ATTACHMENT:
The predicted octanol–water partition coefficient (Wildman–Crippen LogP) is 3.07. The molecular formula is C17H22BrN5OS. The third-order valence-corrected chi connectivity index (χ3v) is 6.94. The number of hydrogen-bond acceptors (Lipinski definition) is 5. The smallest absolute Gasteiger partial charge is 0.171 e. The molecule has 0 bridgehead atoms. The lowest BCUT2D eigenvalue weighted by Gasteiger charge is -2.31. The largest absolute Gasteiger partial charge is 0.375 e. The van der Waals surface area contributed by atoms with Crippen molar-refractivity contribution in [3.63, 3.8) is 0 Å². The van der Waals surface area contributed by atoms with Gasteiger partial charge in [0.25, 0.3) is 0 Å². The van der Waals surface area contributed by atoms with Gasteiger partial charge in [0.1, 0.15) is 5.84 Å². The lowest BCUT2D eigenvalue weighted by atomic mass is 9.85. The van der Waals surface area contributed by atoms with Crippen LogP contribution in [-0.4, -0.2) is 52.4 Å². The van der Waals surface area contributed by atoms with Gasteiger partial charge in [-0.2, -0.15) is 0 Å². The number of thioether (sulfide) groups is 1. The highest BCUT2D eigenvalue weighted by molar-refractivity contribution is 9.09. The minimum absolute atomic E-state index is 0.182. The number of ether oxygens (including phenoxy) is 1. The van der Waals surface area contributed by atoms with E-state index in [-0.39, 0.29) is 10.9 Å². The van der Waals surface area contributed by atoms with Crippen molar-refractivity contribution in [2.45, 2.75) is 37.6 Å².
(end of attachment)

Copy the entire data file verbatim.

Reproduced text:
The predicted octanol–water partition coefficient (Wildman–Crippen LogP) is 3.07. The molecular formula is C17H22BrN5OS. The third-order valence-corrected chi connectivity index (χ3v) is 6.94. The number of hydrogen-bond acceptors (Lipinski definition) is 5. The smallest absolute Gasteiger partial charge is 0.171 e. The molecule has 0 bridgehead atoms. The lowest BCUT2D eigenvalue weighted by Gasteiger charge is -2.31. The largest absolute Gasteiger partial charge is 0.375 e. The van der Waals surface area contributed by atoms with Crippen molar-refractivity contribution in [3.63, 3.8) is 0 Å². The van der Waals surface area contributed by atoms with Gasteiger partial charge in [0.25, 0.3) is 0 Å². The van der Waals surface area contributed by atoms with Gasteiger partial charge in [0.1, 0.15) is 5.84 Å². The lowest BCUT2D eigenvalue weighted by atomic mass is 9.85. The van der Waals surface area contributed by atoms with Crippen LogP contribution in [-0.4, -0.2) is 52.4 Å². The van der Waals surface area contributed by atoms with Gasteiger partial charge in [-0.2, -0.15) is 0 Å². The number of thioether (sulfide) groups is 1. The highest BCUT2D eigenvalue weighted by molar-refractivity contribution is 9.09. The minimum absolute atomic E-state index is 0.182. The number of ether oxygens (including phenoxy) is 1. The van der Waals surface area contributed by atoms with E-state index in [-0.39, 0.29) is 10.9 Å². The van der Waals surface area contributed by atoms with Crippen molar-refractivity contribution in [2.45, 2.75) is 37.6 Å².